Why RNC Chief Thinks It Is Now or Never

If the GOP doesn't succeed this year, 2016 looks much tougher.
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Republican National Committee Chairman Reince Priebus speaks during the 2014 Republican Leadership Conference on May 29, 2014 in New Orleans, Louisiana. Members of the Republican Party are scheduled to speak at the 2014 Republican Leadership Conference, which hosts 1,500 delegates from across the country through May 31st.

Photo by Justin Sullivan/Getty Images

President Barack Obama's poor approval ratings and a very favorable Senate election map have made overturning the Democrats' 55-45 majority not just a possibility but a critical priority for Republicans.

"I think we've got to win the Senate," Republican National Committee Chairman Reince Priebus said Sunday on NBC's "Meet the Press." Asked by Chuck Todd if failing to do so would mean Republicans had a "bad election," Priebus responded: “I think so. Yeah, I think that's fair. I think we've got to win the Senate. I think we will win the Senate. The question for us is, you know, are we going to win with six, seven or eight seats? And I think that's what's up for grabs right now.”

Here's why there's a now-or-never feeling among Republicans: Democrats are defending seats in 21 of the 36 Senate elections, including seven in states that Obama lost in 2012:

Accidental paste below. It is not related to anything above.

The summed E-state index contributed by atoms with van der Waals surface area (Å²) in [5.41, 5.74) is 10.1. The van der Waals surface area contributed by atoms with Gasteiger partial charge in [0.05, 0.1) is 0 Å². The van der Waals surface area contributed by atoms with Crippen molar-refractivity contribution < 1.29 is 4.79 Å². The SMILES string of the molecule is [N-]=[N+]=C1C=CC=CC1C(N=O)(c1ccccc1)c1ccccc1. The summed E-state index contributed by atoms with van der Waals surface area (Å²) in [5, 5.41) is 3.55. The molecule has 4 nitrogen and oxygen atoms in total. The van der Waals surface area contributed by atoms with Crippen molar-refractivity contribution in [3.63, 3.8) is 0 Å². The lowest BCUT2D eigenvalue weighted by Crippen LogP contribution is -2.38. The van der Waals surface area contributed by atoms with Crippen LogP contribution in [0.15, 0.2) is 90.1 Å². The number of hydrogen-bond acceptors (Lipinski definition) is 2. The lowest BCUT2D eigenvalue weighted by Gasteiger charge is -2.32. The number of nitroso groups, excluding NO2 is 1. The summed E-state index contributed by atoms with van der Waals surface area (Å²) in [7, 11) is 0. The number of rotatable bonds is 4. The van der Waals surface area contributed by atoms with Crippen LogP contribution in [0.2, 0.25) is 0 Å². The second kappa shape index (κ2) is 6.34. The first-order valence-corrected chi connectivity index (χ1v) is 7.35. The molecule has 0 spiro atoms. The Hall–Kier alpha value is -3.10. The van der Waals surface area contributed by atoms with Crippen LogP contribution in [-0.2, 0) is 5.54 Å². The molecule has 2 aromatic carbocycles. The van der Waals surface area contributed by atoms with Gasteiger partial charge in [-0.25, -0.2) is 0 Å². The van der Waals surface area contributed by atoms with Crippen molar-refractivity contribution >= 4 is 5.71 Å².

Bloomberg Politics

It gets tougher for Republicans in 2016. They must defend 24 seats, including seven in states Obama carried in 2012. Democrats will be defending just 10 seats, all in states Obama carried.

Republicans could win a Senate majority in 30 days by keeping all their current seats and sweeping six states where Obama lost by at least 13.7 percentage points. Montana, South Dakota and West Virginia are open seats, and Democrats are trying to hold on in Alaska, Arkansas and Louisiana.

The races also appear close in some other states, including Iowa and Colorado, that were mildly pro-Obama in 2012.

"If [Republicans] can put an extra seat or two on the scoreboard, they might find that real handy if they have as ugly a year in '16 in the Senate as is entirely possible," political analyst Charlie Cook said at a National Journal midterm election preview on October 2 in Washington.